Martin Luther King understood forgiveness. So do the victims, pushed into the media spotlight by unfathomable, agonising crime, who publicly – and genuinely – forgive the perpetrators.
And us? You and me? If we’re honest, we admit that we struggle with forgiveness. Where’s the justice? What about my feelings, my agony, my heartbreak, my broken life? Don’t they count? Why should I let that rotten so-and-so off the hook?
4 reasons why forgiveness is important
- Forgiveness is a gift to yourself as well as the forgiven – it lets you move forward
- Forgiveness liberates you – from being stuck, from negative emotions, from stress
- Forgiveness is essential for healing
- And, most important of all, Jesus told us to forgive.
“And forgive us our sins, as we have forgiven those who sin against us.” [Matt 6:12 NLT].
The Aramaic word for forgiveness means to untie.
Whether you’re angry, distressed, plotting revenge, cursing or just flinching at the memory, you are tightly bound to the event, albeit by invisible cords. This ‘stuckness’ can prevent you moving forward with your life or influence the way you think. “I’ll never trust another man/girl/boss” is just one example of this.
And the instigator of your misery probably isn’t giving you a second thought and is enjoying life. To put it another way, you’ve given away your power to enjoy life and prosper.
Furthermore, you’re being avidly stalked by the Terrible Trio of resentment, bitterness and anger. These guys are destructive and can eventually crush your emotional and physical health as they release toxic chemicals into your body.
There are common misconceptions about forgiveness which muddy the water and make it seem more difficult. Understanding these helped me enormously. Let’s take a look at what forgiveness isn’t as well as what it is.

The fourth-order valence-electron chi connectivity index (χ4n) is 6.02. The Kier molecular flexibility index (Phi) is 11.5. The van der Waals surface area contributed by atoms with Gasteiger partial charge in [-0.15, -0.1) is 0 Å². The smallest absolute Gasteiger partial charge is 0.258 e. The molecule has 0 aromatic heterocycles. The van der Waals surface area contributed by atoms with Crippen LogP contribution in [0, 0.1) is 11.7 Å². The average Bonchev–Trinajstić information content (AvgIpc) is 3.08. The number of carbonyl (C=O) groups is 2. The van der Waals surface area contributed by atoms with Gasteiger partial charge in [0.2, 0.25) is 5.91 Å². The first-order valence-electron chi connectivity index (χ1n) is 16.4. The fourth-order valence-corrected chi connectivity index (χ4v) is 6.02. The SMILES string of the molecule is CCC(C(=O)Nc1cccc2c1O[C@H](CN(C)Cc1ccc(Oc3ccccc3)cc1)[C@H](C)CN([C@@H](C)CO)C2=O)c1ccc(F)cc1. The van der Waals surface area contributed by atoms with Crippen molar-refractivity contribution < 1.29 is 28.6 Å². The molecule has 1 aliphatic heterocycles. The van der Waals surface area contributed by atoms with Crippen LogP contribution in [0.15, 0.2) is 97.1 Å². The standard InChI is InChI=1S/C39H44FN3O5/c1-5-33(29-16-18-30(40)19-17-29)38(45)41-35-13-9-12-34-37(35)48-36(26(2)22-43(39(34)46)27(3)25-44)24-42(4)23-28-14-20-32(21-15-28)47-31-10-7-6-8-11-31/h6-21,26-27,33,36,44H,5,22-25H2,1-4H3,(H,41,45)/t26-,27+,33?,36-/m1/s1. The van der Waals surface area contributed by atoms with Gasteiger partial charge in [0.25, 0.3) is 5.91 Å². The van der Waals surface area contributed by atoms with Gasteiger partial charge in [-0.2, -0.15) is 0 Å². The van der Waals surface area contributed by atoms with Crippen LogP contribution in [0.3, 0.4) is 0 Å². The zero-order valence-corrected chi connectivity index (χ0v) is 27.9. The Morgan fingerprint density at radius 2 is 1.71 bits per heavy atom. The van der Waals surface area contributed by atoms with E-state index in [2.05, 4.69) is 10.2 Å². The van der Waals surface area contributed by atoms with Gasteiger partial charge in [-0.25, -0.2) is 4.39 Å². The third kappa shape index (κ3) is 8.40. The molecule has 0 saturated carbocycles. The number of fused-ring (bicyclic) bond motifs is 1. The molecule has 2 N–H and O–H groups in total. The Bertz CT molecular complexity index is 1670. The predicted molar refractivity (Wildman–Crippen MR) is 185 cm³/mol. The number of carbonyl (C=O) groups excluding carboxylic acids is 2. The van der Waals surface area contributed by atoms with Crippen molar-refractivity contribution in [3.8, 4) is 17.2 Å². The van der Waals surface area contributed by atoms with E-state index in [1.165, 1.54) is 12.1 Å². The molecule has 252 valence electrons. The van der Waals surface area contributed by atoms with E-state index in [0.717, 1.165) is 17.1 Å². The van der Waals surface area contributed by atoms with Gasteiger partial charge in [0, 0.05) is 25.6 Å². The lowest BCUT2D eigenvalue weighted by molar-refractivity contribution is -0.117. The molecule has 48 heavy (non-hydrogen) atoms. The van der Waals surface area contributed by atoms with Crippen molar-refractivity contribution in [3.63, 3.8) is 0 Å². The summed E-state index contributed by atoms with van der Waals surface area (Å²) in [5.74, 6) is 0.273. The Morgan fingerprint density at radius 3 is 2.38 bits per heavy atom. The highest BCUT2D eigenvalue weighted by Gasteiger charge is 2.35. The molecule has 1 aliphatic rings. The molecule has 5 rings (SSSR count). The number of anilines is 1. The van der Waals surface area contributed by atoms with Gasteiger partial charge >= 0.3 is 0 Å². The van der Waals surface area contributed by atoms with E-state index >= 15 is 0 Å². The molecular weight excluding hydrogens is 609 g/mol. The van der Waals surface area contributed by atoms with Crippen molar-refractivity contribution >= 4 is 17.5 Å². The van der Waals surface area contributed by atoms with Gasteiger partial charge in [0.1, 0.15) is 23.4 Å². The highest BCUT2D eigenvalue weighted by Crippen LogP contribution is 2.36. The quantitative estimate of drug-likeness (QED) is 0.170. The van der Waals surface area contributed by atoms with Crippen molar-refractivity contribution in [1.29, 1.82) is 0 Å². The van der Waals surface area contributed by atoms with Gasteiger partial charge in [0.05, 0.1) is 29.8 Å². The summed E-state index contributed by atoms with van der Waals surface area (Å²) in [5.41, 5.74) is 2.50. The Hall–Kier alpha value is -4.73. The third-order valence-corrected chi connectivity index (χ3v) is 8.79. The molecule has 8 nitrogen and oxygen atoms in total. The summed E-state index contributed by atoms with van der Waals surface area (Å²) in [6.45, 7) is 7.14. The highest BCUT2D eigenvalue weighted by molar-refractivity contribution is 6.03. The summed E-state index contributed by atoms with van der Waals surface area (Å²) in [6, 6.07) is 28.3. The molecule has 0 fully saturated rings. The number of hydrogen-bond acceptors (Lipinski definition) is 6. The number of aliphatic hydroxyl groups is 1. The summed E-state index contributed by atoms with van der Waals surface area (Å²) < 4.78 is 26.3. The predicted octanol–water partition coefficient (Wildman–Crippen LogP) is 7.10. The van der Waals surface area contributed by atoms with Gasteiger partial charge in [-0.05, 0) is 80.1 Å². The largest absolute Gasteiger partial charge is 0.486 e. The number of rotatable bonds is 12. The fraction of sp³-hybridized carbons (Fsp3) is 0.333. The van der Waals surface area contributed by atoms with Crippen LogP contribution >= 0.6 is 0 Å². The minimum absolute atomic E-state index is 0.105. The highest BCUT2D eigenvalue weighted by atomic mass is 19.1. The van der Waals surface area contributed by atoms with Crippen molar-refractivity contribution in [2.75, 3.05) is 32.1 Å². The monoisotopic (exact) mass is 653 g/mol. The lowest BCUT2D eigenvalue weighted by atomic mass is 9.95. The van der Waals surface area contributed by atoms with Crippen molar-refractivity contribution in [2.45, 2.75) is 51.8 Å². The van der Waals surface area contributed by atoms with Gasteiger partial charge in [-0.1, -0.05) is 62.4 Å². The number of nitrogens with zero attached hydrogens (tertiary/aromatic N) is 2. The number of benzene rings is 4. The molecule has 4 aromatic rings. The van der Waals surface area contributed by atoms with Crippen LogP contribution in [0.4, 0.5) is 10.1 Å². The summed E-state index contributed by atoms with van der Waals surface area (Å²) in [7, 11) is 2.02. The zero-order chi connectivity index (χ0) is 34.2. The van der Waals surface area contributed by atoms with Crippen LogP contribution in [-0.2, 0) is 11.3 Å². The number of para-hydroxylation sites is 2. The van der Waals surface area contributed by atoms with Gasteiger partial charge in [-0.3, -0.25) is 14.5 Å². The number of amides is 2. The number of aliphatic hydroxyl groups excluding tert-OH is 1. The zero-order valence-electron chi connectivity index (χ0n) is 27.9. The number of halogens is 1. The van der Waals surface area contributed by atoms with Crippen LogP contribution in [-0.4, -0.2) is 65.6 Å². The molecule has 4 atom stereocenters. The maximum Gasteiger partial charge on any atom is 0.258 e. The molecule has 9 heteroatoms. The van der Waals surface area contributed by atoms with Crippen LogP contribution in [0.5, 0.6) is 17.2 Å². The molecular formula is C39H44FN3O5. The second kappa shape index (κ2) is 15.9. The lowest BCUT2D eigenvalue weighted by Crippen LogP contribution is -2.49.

Forgiveness doesn’t mean reconciliation
You have choices:
- Has the relationship run its course and is now over?
- Do you want to keep the person in your life but add boundaries or make changes for the future?
- Are you happy for the relationship to continue as before?
Forgiveness doesn’t mean minimising
You can be real:
- You don’t have to pretend that the incident never happened
- You don’t have to justify how upset you are
- You don’t have to forget before you forgive
- You don’t have to condone what happened
Forgiveness is purposeful
It’s not called an ‘act of forgiveness’ for nothing. It’s an action not a feeling. It’s something you do, not something you feel. You choose to forgive, and then you work on it. How long it takes depends depends on the circumstances and the original offence. There have been people in my life that took me a long time to forgive fully, others not so long.
“We think that forgiveness is weakness, but it’s absolutely not; it takes a very strong person to forgive.” T.D. Jakes
Help with forgiving
Believe that it is possible. God never asks us to do anything that’s impossible. Pray for help. Admit that you’re finding it hard and ask God. This prayer offers some ideas what to say if you’re stuck [scroll down the page]
Pray for the person who wronged you. Pray that you both can understand each other’s position and viewpoints.
Write out your thoughts and feelings in your journal as you go through the process.
Consider whether it is in both your interests to have a conversation with the other party and/or to let them know you have forgiven them.
Forgiveness is challenging but it is possible and it benefits you immeasurably.
If you have any ideas to add to this post, please let me know in the box below and please feel free to share this post.
You may also find these helpful as well. Forgiveness:When you forgive but they won’t let you forget by Minister Desiray Lewis and Overcoming Hurtful Words.
Let’s finish with a message from St Paul.
Put up with each other, and forgive each other if anyone has a complaint. Forgive as the Lord forgave you. [Colossians 3:13 GW]
Please share your comments and questions below. And, if you found this post helpful, please share it with your friends.
Nina is a qualified life coach who enjoys learning and sharing about flourishing. She is a novice blogger.